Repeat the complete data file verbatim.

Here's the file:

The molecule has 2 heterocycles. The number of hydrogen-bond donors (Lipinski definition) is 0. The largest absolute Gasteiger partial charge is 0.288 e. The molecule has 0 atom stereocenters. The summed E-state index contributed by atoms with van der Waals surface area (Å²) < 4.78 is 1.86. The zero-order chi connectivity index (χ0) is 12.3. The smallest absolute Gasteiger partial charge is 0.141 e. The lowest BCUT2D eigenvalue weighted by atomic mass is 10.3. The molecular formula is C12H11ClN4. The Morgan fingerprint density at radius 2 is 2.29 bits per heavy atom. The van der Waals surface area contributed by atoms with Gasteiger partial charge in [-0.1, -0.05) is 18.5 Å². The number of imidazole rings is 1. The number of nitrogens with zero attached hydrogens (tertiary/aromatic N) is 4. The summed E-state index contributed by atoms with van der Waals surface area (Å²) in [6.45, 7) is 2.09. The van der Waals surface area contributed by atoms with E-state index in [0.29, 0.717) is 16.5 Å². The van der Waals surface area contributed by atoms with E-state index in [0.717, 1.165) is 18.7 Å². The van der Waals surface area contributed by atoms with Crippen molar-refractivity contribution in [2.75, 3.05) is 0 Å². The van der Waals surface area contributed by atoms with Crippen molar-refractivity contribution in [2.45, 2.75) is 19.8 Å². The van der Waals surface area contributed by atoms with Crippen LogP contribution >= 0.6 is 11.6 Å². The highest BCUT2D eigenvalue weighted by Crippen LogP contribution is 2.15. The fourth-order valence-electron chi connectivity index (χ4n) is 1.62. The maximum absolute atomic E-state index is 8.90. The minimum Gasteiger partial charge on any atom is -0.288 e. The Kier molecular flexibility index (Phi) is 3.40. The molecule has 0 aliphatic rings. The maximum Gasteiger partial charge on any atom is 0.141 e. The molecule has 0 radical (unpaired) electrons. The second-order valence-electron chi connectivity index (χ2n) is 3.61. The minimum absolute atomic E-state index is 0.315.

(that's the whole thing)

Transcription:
The molecule has 2 heterocycles. The number of hydrogen-bond donors (Lipinski definition) is 0. The largest absolute Gasteiger partial charge is 0.288 e. The molecule has 0 atom stereocenters. The summed E-state index contributed by atoms with van der Waals surface area (Å²) < 4.78 is 1.86. The zero-order chi connectivity index (χ0) is 12.3. The smallest absolute Gasteiger partial charge is 0.141 e. The lowest BCUT2D eigenvalue weighted by atomic mass is 10.3. The molecular formula is C12H11ClN4. The Morgan fingerprint density at radius 2 is 2.29 bits per heavy atom. The van der Waals surface area contributed by atoms with Gasteiger partial charge in [-0.1, -0.05) is 18.5 Å². The number of imidazole rings is 1. The number of nitrogens with zero attached hydrogens (tertiary/aromatic N) is 4. The summed E-state index contributed by atoms with van der Waals surface area (Å²) in [6.45, 7) is 2.09. The van der Waals surface area contributed by atoms with E-state index in [0.29, 0.717) is 16.5 Å². The van der Waals surface area contributed by atoms with E-state index in [0.717, 1.165) is 18.7 Å². The van der Waals surface area contributed by atoms with Crippen molar-refractivity contribution in [2.75, 3.05) is 0 Å². The van der Waals surface area contributed by atoms with Crippen molar-refractivity contribution in [2.45, 2.75) is 19.8 Å². The van der Waals surface area contributed by atoms with Crippen LogP contribution >= 0.6 is 11.6 Å². The highest BCUT2D eigenvalue weighted by Crippen LogP contribution is 2.15. The fourth-order valence-electron chi connectivity index (χ4n) is 1.62. The maximum absolute atomic E-state index is 8.90. The minimum Gasteiger partial charge on any atom is -0.288 e. The Kier molecular flexibility index (Phi) is 3.40. The molecule has 0 aliphatic rings. The maximum Gasteiger partial charge on any atom is 0.141 e. The molecule has 0 radical (unpaired) electrons. The second-order valence-electron chi connectivity index (χ2n) is 3.61. The minimum absolute atomic E-state index is 0.315.